Eight Is Enough had enough steam to weather this rocky start. But almost immediately, cast began to notice a change in Diana Hyland; severe pain in her neck and back, as well as her need to lay down and rest between takes. No one associated with the production could have foreseen the extent to which Hyland’s cancer had already overtaken her body. Only five episodes into Season One, the actress left the show for what was then perceived as a brief respite to begin aggressive chemotherapy. She would never return, producers recording Hyland’s voice to be used as ‘phone conversations’ between the devoted Joan and her children; mom’s absence explained away for audiences as ‘off visiting a sick relative’. Even as Hyland’s condition worsened, Eight Is Enough premiered on ABC; Dick Van Patten and several of the cast assembling in Hyland’s hospital room at Cedar Mount Sinai to view the results of all their hard work. Although the zeitgeist of insane popularity that would shortly follow had yet to take hold, Hyland's clairvoyance predicted Eight is Enough would be a smash hit. She would not live to see it. Nine days later, Hyland asked to go home, accompanied by John Travolta. When Dick Van Patten made an impromptu visit, he was shocked to discover the end was very near, rushing to a nearby church to get Father Curtis to perform last rites on the ailing actress.
The passing of Hyland on March 27, 1977 left producers in a terrible quandary. How could they explain away mom’s absence? Worse, what actress would agree to fill the void left behind in both viewers – and this fictional family’s – hearts? Could Eight is Enough survive such an epic loss? Enter thirty-one-year-old Betty Buckley in the part of tutor, Sandra Sue ‘Abby’ Abbott. The inspiration for the part ironically came from Blinn’s sister, Ashley, who regaled him of a real-life circumstance where a close-friend and widower, having engaged a tutor for his children, had fallen in love with her and remarried as a result. Producers agreed it was worth a shot, and after Eight Is Enough concluded its brief 8-episode mid-season run, the character of Abby was written into the plot. Three episodes later, Abby and Tom were in love; wed by mid-season in a televised ceremony that held nearly fifty percent of the viewing audience captive; an astounding coup in the Nielsen Ratings. Even so, Buckley quickly learned the transition from stage to the small screen was not about ‘art’ but rather an assembly line process to get as much usable footage in the can. Buckley’s professionalism initially tested co-star Willie Aames’ patience; the two reaching a truce, blossoming into mutual respect and a passion for the acting craft.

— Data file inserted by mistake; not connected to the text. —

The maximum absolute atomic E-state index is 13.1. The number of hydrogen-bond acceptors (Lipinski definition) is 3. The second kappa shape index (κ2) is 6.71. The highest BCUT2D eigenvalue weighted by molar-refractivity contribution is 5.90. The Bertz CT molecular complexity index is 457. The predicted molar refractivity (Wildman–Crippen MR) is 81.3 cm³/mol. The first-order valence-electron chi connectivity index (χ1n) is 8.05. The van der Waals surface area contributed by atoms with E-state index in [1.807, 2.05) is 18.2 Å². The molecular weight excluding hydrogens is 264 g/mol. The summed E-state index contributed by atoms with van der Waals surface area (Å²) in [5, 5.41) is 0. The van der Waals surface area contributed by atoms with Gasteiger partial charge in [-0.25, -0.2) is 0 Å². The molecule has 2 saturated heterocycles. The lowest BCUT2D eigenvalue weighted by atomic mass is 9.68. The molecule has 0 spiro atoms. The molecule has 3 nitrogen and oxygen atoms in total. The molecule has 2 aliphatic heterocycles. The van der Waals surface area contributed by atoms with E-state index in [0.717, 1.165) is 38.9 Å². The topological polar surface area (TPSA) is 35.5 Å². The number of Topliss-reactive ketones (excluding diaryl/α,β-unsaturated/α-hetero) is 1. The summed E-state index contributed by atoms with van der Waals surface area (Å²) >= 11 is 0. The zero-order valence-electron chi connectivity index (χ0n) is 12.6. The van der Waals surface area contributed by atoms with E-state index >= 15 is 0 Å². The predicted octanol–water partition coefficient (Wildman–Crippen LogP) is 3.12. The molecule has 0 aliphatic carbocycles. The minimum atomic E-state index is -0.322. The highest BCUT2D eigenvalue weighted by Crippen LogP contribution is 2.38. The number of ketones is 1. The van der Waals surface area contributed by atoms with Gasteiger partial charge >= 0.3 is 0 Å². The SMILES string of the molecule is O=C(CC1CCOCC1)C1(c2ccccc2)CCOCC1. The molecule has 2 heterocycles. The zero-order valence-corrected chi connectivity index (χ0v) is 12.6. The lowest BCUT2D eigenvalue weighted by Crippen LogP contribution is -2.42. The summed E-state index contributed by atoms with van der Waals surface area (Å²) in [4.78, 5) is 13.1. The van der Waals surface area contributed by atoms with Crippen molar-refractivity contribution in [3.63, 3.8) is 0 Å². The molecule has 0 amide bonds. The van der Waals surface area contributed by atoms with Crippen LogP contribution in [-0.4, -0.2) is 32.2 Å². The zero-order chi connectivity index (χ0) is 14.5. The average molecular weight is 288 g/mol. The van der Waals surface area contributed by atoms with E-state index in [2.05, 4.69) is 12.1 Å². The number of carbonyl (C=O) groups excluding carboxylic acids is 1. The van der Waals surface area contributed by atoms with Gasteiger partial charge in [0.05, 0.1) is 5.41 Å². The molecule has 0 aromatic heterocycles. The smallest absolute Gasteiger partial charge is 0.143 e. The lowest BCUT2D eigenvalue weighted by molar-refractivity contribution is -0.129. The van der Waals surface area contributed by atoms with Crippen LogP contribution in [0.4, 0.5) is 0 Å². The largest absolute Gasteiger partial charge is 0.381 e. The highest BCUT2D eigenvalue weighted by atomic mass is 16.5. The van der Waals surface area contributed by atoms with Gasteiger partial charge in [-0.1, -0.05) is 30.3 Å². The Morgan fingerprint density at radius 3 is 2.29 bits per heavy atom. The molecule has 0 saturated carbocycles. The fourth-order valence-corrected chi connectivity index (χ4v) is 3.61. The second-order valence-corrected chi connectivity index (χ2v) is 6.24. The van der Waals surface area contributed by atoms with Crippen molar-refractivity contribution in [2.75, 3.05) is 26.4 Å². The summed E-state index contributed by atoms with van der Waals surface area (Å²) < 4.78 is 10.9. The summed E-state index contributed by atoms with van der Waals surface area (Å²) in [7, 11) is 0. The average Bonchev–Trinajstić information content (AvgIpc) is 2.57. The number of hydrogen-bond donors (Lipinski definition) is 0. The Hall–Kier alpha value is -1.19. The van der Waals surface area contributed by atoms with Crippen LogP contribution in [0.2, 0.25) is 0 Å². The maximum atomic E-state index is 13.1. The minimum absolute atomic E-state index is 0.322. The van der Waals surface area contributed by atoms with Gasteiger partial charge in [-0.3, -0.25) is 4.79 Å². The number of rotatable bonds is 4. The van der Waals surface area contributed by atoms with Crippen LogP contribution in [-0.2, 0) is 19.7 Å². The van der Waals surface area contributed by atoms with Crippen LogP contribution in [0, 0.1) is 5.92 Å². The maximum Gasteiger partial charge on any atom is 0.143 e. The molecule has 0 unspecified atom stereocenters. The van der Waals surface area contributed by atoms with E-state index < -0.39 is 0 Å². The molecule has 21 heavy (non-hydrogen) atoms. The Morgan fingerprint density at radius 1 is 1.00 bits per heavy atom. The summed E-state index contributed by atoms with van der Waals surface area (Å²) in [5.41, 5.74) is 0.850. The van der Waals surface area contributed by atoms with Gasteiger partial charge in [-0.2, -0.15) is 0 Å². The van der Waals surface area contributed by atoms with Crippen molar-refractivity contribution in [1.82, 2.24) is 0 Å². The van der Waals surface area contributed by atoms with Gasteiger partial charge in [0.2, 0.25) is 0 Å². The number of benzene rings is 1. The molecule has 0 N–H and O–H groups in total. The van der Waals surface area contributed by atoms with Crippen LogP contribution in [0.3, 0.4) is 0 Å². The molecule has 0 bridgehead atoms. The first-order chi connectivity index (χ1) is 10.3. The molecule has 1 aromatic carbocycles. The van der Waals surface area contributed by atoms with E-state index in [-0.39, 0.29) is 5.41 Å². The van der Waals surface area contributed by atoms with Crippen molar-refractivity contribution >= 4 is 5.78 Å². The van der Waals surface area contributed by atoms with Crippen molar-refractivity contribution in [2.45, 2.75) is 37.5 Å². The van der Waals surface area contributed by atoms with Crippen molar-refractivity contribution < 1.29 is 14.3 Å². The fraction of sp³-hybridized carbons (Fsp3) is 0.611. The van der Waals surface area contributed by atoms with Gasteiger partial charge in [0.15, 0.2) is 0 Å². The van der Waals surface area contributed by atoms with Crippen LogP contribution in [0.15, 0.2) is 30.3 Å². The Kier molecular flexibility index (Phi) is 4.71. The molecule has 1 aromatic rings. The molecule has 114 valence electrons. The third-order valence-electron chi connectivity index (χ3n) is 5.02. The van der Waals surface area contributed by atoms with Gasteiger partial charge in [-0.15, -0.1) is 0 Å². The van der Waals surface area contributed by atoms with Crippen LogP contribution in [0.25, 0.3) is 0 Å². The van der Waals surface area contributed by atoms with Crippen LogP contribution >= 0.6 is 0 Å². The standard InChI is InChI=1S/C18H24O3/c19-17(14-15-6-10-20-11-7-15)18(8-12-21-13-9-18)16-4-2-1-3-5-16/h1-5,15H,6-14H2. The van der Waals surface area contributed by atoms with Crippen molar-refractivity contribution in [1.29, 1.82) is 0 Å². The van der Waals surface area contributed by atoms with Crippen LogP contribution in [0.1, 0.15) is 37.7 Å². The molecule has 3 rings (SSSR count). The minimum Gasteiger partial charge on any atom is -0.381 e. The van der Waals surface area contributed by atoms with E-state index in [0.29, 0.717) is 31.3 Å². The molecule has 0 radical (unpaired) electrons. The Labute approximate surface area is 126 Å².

With Buckley’s arrival, Eight Is Enough’s plot lines departed from the earlier treacle of traditional family drama and began to grapple with more realism and topical concerns facing the American family unit beyond Hollywood’s more fanciful reincarnations. Hence, Mary began an interracial love affair (rising star, Cleavon Little as her paramour), while David shocked ‘dad’ when his live-in girlfriend emerged from his bedroom wearing only his robe. Such taboo subjects clicked with audiences, and the show soared in the ratings. As Season Two wrapped ABC was assured one of TV’s bona fide runaway hits – a show, breaking new ground as well as adhering to the hallmarks of the long-cherished family drama. Behind the scenes, however, things had already begun to unravel. Adam Rich was mobbed by crazed mothers out to grab any piece of him they could get, leaving the star shell-shocked and cringing in a public bathroom. Meanwhile, Willie Aames suffered the indignation of being stalked by an adoring gay fan who actually made it all the way onto the backlot during filming of Season Three before being read the riot act by Dick Van Patten. The stalker fled, never to resurface again.